Available from 1982 to 1992, the ZX Spectrum personal computer was the host of well over 1,000 8-bit games. While not always included in modern conversations of historical video games, there’s no denying the platform’s importance place in their lineage. To celebrate its impact on gaming, it’s a distinct pleasure to provide a look back at some of the most popular ZX Spectrum games.
1 – Deathchase
Once named the best ZX Spectrum game ever by Your Sinclair magazine, Deathchase offers programmer Mervyn Estcourt’s best approximation of a 3D, 1st person view in the midst of a motorcycle chase. It’s a scene not uncommon in modern games, and here it is laid out in perfectly riveting 8-bit form. For a 1983 release, this 2-wheeled racing gem will always have a rightful place atop any list of this kind.
2 – Fairlight
Released in 1985, Edge Games’ Fairlight is an isometric adventure title wherein the protagonist Isvar hunts down the Book of Light throughout various castle settings. Though often displayed in monochromatic colour, the environments were immensely detailed. There’s also an impressive display of early game physics here given the realistic way that various objects interact with one another.
As with Deathchase, Fairlight displays many elements that would wow gamers much later on, not the least of which is access to secret areas that reward exploration.
3 – Head Over Heels
Head Over Heels is another classic isometric adventure. Released in 1987 by Ocean Software, this title features another early example of a game mechanic that still seemed amazing many years early; you actually control more than one character.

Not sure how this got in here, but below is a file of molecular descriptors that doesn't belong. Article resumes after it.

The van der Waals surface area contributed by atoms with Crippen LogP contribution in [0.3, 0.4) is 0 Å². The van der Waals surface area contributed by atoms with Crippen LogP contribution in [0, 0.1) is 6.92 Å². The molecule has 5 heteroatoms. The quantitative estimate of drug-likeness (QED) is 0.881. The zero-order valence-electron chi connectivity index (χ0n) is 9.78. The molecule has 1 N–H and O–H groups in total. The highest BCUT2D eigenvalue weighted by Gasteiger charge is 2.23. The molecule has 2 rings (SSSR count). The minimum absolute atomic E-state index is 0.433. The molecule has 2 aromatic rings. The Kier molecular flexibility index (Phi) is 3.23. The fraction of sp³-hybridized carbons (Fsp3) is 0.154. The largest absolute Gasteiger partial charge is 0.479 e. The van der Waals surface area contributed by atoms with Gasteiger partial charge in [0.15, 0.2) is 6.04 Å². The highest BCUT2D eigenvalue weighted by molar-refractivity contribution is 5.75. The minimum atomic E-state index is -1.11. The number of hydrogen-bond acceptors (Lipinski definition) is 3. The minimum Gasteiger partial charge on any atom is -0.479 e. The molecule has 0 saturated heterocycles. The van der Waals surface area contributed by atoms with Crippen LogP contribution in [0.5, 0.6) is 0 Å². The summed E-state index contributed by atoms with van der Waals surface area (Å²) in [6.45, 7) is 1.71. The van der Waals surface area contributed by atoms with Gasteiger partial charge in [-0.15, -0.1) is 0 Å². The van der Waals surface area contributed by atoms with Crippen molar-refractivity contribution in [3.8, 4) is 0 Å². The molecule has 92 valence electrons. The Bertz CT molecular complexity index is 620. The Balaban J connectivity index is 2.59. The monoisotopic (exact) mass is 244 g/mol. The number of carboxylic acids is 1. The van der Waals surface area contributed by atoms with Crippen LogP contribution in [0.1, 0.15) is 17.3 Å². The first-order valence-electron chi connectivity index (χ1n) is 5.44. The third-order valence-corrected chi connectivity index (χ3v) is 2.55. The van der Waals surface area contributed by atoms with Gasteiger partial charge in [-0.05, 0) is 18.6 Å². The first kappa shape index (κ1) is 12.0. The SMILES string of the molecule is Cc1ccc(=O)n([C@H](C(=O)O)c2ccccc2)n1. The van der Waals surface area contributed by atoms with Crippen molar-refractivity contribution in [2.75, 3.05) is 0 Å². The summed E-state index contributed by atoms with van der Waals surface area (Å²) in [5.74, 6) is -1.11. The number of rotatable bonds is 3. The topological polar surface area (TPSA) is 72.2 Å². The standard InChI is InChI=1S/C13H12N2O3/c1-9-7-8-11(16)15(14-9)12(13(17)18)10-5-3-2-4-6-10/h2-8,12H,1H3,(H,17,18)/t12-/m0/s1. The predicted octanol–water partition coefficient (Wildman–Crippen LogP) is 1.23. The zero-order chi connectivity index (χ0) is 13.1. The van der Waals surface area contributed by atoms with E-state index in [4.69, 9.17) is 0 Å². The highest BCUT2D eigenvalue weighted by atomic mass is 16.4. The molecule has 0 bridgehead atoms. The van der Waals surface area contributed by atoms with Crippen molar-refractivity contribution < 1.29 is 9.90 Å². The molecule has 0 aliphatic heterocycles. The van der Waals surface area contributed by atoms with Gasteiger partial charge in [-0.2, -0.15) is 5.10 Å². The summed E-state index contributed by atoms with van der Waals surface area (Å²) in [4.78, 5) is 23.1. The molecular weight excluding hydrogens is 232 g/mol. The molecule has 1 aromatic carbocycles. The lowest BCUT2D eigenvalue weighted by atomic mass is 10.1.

Each of your characters (which are amusingly named after the title itself) has different abilities, leaving you to delegate tasks between them in order to advance. The game has been considered a classic ever since its original release.
4 – Knight Lore
The conversation about which ZX Spectrum games were the best is never complete with Knight Lore, and it’s actually one of the earlier releases.
In November of 1984, Tim and Chris Stamper from Ultimate Play The Game unveiled the title, and it immediately took off from there. The riveting gameplay thrusts the player into a dire situation where you must come up with a cure for a werewolf curse within 40 in-game days.
The puzzle solving and overall tone went on to influence many games in the future, particularly those in the role-playing genre.
5 – Manic Miner
1983 saw the release of Bug Byte’s Manic Miner. This is an early platformer with memorable music and visuals.
Despite its age, it was already pushing what could be done on the ZX Spectrum from a technical standpoint. Its design work is especially impressive, and it retains something of a retro charm even today.
The colourful graphics are truly a standout, especially given the frequency in which other games on the platform utilised more monochromatic pallets. Though this game is often ignored these days, Manic Miner is a classic through and through.